U.S. Stocks Slip to Start 2021 – Wall Street Journal, 1/4/2021
- U.S. stocks wobbled on the first trading day of the year, dragged down by losses across everything from manufacturers to beverage makers.
- Investors are starting off the new year fixated on the same issue that dominated markets for much of 2020: the coronavirus pandemic.
- Although money managers acknowledge the pandemic is far from over, many are holding out hope that economic activity will be able to pick up later this year.
- Still, analysts warn that in the near-term, many companies still look vulnerable to financial pressures.
- Investors also said they were reassured by newly released data on the health of the manufacturing sector.
- Factories in Asia and Europe increased their output as 2020 drew to a close, according to surveys of purchasing managers that showed strong rises in activity during December.
- Among European equities, British gaming company Entain soared 28% after it confirmed a takeover bid from MGM Resorts International. The offer values the company at £8.09 billion, equivalent to $11.06 billion.
- Most major stock benchmarks in the Asia-Pacific region advanced. South Korea’s Kospi Composite led gains, rising 2.5%.
- China’s Shanghai Composite gained 0.9%, even after a private survey showed China’s manufacturing activity moderated in December due to weak demand for the country’s exports.
Coronavirus Live Updates: U.S. Covid-19 Hospitalizations Hit Record – Wall Street Journal, 1/4/2021
- The number of newly reported Covid-19 cases in the U.S. was down from a day earlier, but the number hospitalized with the disease hit a record.
- The nation reported more than 210,000 new cases for Sunday, according to data compiled by Johns Hopkins University.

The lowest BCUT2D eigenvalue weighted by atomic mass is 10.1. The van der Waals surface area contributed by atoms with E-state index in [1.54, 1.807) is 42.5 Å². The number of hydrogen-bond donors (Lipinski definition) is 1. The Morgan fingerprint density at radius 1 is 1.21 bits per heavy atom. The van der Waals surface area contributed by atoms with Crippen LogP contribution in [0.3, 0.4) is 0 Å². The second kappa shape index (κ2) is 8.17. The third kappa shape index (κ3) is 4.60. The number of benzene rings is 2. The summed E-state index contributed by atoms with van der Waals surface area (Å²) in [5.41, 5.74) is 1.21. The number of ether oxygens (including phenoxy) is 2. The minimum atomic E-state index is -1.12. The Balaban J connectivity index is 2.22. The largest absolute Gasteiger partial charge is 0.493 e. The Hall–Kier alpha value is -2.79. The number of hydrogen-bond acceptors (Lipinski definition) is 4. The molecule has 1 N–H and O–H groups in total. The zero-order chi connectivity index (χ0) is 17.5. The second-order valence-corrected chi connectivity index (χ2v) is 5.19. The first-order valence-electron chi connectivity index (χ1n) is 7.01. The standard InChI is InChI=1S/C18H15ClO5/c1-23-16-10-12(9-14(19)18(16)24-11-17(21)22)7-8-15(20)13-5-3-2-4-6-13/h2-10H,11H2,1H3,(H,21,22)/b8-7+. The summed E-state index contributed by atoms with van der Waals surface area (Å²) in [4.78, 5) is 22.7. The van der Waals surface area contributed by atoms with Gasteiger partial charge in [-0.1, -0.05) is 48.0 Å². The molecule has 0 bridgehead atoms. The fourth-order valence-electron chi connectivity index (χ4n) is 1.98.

- That was down from the previous day’s reported 297,491, which included data backlogs from states that didn’t report numbers for New Year’s Day. The holiday may still be affecting some reporting.
- Hospitalizations in the U.S. hit a record 125,544 on Sunday—exceeding 125,000 for the fourth time in five days—according to the Covid Tracking Project, with 23,231 people in intensive care.
- European governments are extending lockdowns and other measures to contain rising Covid-19 infections, with the U.K. accounting for a large and growing proportion of the new cases even as it rolls out the new vaccine developed by the University of Oxford and AstraZeneca.
- The U.K. recorded nearly 55,000 new cases on Sunday, despite a fall in testing levels immediately after the New Year holiday.
- Fears are growing that infections will rise further in the coming days as authorities warn that tighter lockdown measures may be required to slow the spread of the virus, which has been driven in part by a new, more easily transmissible variant first identified in the southeast of England.
- Scotland’s leader, First Minister Nicola Sturgeon, on Monday announced a new, stricter lockdown that will take effect from midnight, backed by a legal requirement for people to stay home except for essential reasons.